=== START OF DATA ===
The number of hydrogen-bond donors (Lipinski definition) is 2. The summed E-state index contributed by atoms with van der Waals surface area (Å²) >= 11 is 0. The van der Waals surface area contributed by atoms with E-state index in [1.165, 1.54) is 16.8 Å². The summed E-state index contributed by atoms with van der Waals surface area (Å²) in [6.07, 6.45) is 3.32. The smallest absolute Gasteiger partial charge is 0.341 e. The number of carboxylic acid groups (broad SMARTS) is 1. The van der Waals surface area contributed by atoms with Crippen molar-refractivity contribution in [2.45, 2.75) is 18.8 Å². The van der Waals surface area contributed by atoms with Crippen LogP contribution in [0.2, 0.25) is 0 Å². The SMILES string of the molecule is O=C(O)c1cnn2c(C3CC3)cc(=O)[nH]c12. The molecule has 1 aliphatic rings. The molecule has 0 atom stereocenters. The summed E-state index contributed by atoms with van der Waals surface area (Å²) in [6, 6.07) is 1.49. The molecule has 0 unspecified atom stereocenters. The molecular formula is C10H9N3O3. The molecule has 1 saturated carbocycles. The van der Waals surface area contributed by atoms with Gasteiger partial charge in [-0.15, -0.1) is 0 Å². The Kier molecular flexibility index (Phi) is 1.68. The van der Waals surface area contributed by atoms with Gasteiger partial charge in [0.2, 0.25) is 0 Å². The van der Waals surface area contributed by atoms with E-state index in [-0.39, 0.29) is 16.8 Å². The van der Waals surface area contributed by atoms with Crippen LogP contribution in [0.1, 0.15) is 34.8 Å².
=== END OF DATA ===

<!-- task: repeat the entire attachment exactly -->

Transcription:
The number of hydrogen-bond donors (Lipinski definition) is 2. The summed E-state index contributed by atoms with van der Waals surface area (Å²) >= 11 is 0. The van der Waals surface area contributed by atoms with E-state index in [1.165, 1.54) is 16.8 Å². The summed E-state index contributed by atoms with van der Waals surface area (Å²) in [6.07, 6.45) is 3.32. The smallest absolute Gasteiger partial charge is 0.341 e. The number of carboxylic acid groups (broad SMARTS) is 1. The van der Waals surface area contributed by atoms with Crippen molar-refractivity contribution in [2.45, 2.75) is 18.8 Å². The van der Waals surface area contributed by atoms with Crippen LogP contribution in [0.2, 0.25) is 0 Å². The SMILES string of the molecule is O=C(O)c1cnn2c(C3CC3)cc(=O)[nH]c12. The molecule has 1 aliphatic rings. The molecule has 0 atom stereocenters. The summed E-state index contributed by atoms with van der Waals surface area (Å²) in [6, 6.07) is 1.49. The molecule has 0 unspecified atom stereocenters. The molecular formula is C10H9N3O3. The molecule has 1 saturated carbocycles. The van der Waals surface area contributed by atoms with Gasteiger partial charge in [-0.15, -0.1) is 0 Å². The Kier molecular flexibility index (Phi) is 1.68. The van der Waals surface area contributed by atoms with Gasteiger partial charge in [0.2, 0.25) is 0 Å². The van der Waals surface area contributed by atoms with E-state index in [-0.39, 0.29) is 16.8 Å². The van der Waals surface area contributed by atoms with Crippen LogP contribution in [0.1, 0.15) is 34.8 Å².